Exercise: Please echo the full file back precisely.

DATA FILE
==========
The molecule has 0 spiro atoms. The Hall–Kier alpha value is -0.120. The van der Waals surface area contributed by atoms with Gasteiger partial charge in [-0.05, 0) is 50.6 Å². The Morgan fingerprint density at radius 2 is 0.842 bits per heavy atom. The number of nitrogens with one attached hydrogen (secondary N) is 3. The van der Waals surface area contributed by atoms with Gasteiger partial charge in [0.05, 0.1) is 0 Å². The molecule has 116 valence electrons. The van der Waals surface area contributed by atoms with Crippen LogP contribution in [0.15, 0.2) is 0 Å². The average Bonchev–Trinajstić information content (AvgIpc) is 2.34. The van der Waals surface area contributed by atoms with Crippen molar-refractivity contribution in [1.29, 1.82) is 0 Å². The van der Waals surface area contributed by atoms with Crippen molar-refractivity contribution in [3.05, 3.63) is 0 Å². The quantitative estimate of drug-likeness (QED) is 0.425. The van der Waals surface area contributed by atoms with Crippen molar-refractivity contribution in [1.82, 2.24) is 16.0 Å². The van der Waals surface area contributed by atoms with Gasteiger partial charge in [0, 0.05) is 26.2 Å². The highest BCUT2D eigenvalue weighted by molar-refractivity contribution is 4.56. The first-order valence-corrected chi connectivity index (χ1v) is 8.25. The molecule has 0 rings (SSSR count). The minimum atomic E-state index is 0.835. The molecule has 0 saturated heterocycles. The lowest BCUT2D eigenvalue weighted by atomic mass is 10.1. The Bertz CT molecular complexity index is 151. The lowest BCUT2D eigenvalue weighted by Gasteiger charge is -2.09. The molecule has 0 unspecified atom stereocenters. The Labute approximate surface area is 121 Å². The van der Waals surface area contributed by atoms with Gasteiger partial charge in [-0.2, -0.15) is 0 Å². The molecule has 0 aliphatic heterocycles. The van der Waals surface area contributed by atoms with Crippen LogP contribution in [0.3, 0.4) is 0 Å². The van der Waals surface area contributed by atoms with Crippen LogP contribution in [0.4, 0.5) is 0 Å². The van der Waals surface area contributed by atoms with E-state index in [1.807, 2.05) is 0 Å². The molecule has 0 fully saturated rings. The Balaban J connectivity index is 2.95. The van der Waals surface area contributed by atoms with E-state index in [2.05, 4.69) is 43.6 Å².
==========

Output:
The molecule has 0 spiro atoms. The Hall–Kier alpha value is -0.120. The van der Waals surface area contributed by atoms with Gasteiger partial charge in [-0.05, 0) is 50.6 Å². The Morgan fingerprint density at radius 2 is 0.842 bits per heavy atom. The number of nitrogens with one attached hydrogen (secondary N) is 3. The van der Waals surface area contributed by atoms with Gasteiger partial charge in [0.05, 0.1) is 0 Å². The molecule has 116 valence electrons. The van der Waals surface area contributed by atoms with Crippen LogP contribution in [0.15, 0.2) is 0 Å². The average Bonchev–Trinajstić information content (AvgIpc) is 2.34. The van der Waals surface area contributed by atoms with Crippen molar-refractivity contribution in [1.29, 1.82) is 0 Å². The van der Waals surface area contributed by atoms with Crippen molar-refractivity contribution in [3.05, 3.63) is 0 Å². The quantitative estimate of drug-likeness (QED) is 0.425. The van der Waals surface area contributed by atoms with Crippen molar-refractivity contribution in [1.82, 2.24) is 16.0 Å². The van der Waals surface area contributed by atoms with Gasteiger partial charge in [0, 0.05) is 26.2 Å². The highest BCUT2D eigenvalue weighted by molar-refractivity contribution is 4.56. The first-order valence-corrected chi connectivity index (χ1v) is 8.25. The molecule has 0 rings (SSSR count). The minimum atomic E-state index is 0.835. The molecule has 0 saturated heterocycles. The lowest BCUT2D eigenvalue weighted by atomic mass is 10.1. The Bertz CT molecular complexity index is 151. The lowest BCUT2D eigenvalue weighted by Gasteiger charge is -2.09. The molecule has 0 unspecified atom stereocenters. The Labute approximate surface area is 121 Å². The van der Waals surface area contributed by atoms with Gasteiger partial charge in [-0.2, -0.15) is 0 Å². The molecule has 0 aliphatic heterocycles. The van der Waals surface area contributed by atoms with Crippen LogP contribution in [0.3, 0.4) is 0 Å². The van der Waals surface area contributed by atoms with Crippen LogP contribution in [0.4, 0.5) is 0 Å². The van der Waals surface area contributed by atoms with E-state index in [1.807, 2.05) is 0 Å². The molecule has 0 fully saturated rings. The Balaban J connectivity index is 2.95. The van der Waals surface area contributed by atoms with E-state index in [2.05, 4.69) is 43.6 Å².